How to Deal with DOUBT

We all know how doubt can be debilitating. Well, maybe not all- narcissists and less sophisticated primates are never plagued with doubt… so I’ll try again: we all should have some idea how deadly doubt can be… but equally how much we need it in writing. Because we need doubt to propel us to ruthlessly edit our messy manuscripts; we need to pick out our flaws and correct them. I for one like to take all my doubts out the drawer periodically and hold them in my hand until they grow so heavy that I feel like I’m sinking into a quicksand of doom and despair… or maybe that’s just me?

Okay, maybe that’s not the healthiest way to deal with doubt. There are better, tried and tested ways of dealing with doubt, like…

Crying.

crying orangutan

Singing super cheesy anthems at the top of your lungs.

Power through- just hope those little voices inside your head go. away.

writing

POWER THROUGH EVEN MORE- this means ruthlessly editing a gazillion times, writing more and more and more…

bad writing gig

Read books by professionals and feel bad about it (aka chewing yourself out by convincing yourself you will never live up to those insane standards you set yourself)

pretending to read

Well, that wasn’t so bad. But we can do better than that…

Note that *CONGRATS* feeling doubt is a totally normal part of the process for any creative person.

thumbs up

Note that books on the shelves have been edited by professionals and it’s okay if you’re not up to that standard (yet).

choose books

Note that it’s a process and you’re getting there (just think about how crap you were when you started and you’ll feel better, I promise 😉).

think happy thoughts.gif

Note that there’s always more room for more books in the world. Think of all those libraries and bookshops that need stocking with new stories!

book love belle

Note that it’s okay to take breaks- you don’t have to power through all the time- seriously, it’s okay to take breaks!

orangutan on a beach relaxing0003

And if none of this has helped, then…

Eat ice cream (and bananas) because this will always help. Always.

banana split

Actually, go do that anyway! Do you think any of these will be helpful? How do you deal with doubt? Let me know in the comments!

Woke by @TitaniaMcGrath is the most important book of our time

wokeWhat a STUNNING and BRAVE and MAGNIFICENT creature Titania McGrath is. It is an absolute pleasure to bask in her tweets that liberate us from reality and hear to her shrieking *ahem* spoken word poetry. We are all blessed to breathe the same air as her (except that we probably shouldn’t do that cos that is stealing air from minorities). We, the undeserving, are fortunate to merely be able to listen to this goddess of progressivism preaching how much better she is than us. Her wisdom is undeniable.

“It is no exaggeration to say I would rather be living in a Soviet gulag than a capitalist country”

Of course, it can come as no surprise that Titania experienced *horrendous* abuse from an early age, being brought up by wealthy parents and privately educated (the horror, the horror!). Worse still, she recently faced a twitter ban by the evil Nazi capitalist overlords over in Silicone Valley! I now thank my lucky stars that I have never experienced such inhumane treatment!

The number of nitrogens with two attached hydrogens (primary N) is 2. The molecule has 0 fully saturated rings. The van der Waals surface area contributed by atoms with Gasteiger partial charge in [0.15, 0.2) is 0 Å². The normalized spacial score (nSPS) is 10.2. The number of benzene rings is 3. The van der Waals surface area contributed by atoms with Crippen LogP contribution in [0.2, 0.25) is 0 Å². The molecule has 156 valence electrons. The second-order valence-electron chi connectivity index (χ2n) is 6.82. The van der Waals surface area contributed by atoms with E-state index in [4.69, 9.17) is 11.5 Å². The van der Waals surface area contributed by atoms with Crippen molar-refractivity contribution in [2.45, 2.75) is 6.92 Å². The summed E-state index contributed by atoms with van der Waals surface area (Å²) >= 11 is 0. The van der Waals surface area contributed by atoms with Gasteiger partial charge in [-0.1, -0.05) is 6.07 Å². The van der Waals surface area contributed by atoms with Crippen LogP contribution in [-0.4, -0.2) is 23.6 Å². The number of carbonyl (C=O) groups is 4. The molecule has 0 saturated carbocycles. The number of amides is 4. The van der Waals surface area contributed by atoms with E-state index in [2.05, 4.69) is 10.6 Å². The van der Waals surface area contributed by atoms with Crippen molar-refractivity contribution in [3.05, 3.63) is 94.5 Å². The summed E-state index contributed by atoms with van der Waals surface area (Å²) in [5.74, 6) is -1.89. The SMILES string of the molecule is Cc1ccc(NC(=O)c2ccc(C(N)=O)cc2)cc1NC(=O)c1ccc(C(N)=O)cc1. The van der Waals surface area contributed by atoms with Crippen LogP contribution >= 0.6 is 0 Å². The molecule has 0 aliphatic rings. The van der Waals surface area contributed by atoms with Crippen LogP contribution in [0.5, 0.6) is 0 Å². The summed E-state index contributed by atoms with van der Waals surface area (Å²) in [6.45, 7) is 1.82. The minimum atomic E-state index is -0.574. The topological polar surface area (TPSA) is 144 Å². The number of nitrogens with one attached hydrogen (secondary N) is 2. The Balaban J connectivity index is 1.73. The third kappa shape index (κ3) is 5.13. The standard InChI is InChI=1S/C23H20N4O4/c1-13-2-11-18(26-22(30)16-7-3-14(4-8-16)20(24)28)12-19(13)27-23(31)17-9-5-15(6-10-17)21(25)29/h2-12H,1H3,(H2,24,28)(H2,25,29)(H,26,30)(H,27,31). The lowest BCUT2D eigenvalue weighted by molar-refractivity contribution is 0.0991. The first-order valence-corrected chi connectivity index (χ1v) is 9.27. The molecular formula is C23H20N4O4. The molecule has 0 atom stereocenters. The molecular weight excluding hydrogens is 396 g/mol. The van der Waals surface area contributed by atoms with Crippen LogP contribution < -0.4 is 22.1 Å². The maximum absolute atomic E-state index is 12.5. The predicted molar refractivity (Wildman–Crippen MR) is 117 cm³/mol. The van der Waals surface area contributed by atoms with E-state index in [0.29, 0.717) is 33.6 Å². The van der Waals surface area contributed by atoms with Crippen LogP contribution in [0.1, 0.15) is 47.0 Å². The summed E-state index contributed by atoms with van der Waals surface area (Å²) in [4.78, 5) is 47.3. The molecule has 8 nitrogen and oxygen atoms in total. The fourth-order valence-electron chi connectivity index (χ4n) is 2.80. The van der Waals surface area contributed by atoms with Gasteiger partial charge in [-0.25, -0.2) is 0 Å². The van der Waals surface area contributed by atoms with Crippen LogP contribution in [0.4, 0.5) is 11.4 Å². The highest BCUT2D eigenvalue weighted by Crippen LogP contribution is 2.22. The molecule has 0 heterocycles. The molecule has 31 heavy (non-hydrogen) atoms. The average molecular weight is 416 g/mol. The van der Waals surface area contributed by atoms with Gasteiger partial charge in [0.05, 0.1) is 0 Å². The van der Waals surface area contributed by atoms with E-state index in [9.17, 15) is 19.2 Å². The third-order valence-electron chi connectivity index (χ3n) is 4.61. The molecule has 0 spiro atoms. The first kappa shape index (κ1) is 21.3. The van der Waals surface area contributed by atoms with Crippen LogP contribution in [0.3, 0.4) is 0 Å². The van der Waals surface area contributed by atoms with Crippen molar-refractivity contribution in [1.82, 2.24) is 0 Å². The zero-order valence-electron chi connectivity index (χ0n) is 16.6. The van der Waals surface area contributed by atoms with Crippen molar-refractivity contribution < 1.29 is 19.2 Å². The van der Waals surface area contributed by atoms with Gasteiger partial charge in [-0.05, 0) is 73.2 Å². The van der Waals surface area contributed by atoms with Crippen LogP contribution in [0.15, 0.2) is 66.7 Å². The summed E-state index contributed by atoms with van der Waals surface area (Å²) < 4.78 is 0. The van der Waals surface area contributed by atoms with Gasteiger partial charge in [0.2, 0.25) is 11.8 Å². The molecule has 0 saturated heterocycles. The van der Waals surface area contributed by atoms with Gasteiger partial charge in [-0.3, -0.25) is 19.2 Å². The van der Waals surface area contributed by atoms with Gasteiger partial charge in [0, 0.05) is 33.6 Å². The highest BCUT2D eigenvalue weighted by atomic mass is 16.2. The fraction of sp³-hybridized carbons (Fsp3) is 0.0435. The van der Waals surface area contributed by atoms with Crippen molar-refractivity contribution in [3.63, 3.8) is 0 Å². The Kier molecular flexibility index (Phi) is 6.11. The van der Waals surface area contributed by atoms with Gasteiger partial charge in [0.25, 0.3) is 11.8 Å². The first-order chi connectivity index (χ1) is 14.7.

“That’s the wonderful thing about identity politics: you never have to explain yourself, or even develop your thoughts into what right-wingers call a “coherent argument””

Are we not all oppressed though? Titania teaches us that anything can be a form of oppression if shouted about loudly enough. I for one would love to share my invisible disability of extreme laziness but I’m afraid I’d have to get out of bed early to do that (#slovenlypride). But really, I recognise that my biggest obstacle in life comes from being a woman (obviously) and that even my cartoon depictions of myself are oppressed by the patriarchy (obviously) since no one recognises I’m a woman unless I put on a dress!

orangutan in dress

“When women are valued more than men, then and only then will we have achieved equality.”

Althoughhhh when I say everyone is oppressed, I’m not really talking about everyone. Straight white men don’t count. Even if they’re living in a dumpster, they have privilege. I mean, that goes without saying. I actually bought a copy of this book for my brother’s birthday because he needs to feel SHAME for being born male and having the audacity to stay that way. Maybe he’ll learn his lesson from our Great and Glorious Saviour, Titania McGrath! And on that note, given that I don’t have the power to award this book a Nobel Prize, I shall have to give it the equally prestigious award of 5/5 bananas:

hand-drawn-bananahand-drawn-bananahand-drawn-bananahand-drawn-bananahand-drawn-banana

Okay, I think I might have blown my cover by engaging in the imaginary free market with that endowment 😉 Of course, *disclaimer time*, this book and my review were satire. I’m afraid I must break character or you’ll all think I’ve gone totally bananas. Surprising as it may be, Titania McGrath is a fictional character invented by the hilarious Andrew Doyle. Having said that, if you’re worried about authenticity, this was replete with plenty of bonkers things real-live-people have actually said. Woke was an amazing antidote to some of the barmy media out there- I was belly laughing and chuckling throughout- so job well done! (and yes, I did actually buy this for my brother’s birthday and he thought it was brilliant too!)

Alright, did I fool you? Did you think I’d lost my marbles? Do you think you’ll pick this up? Let me know in the comments!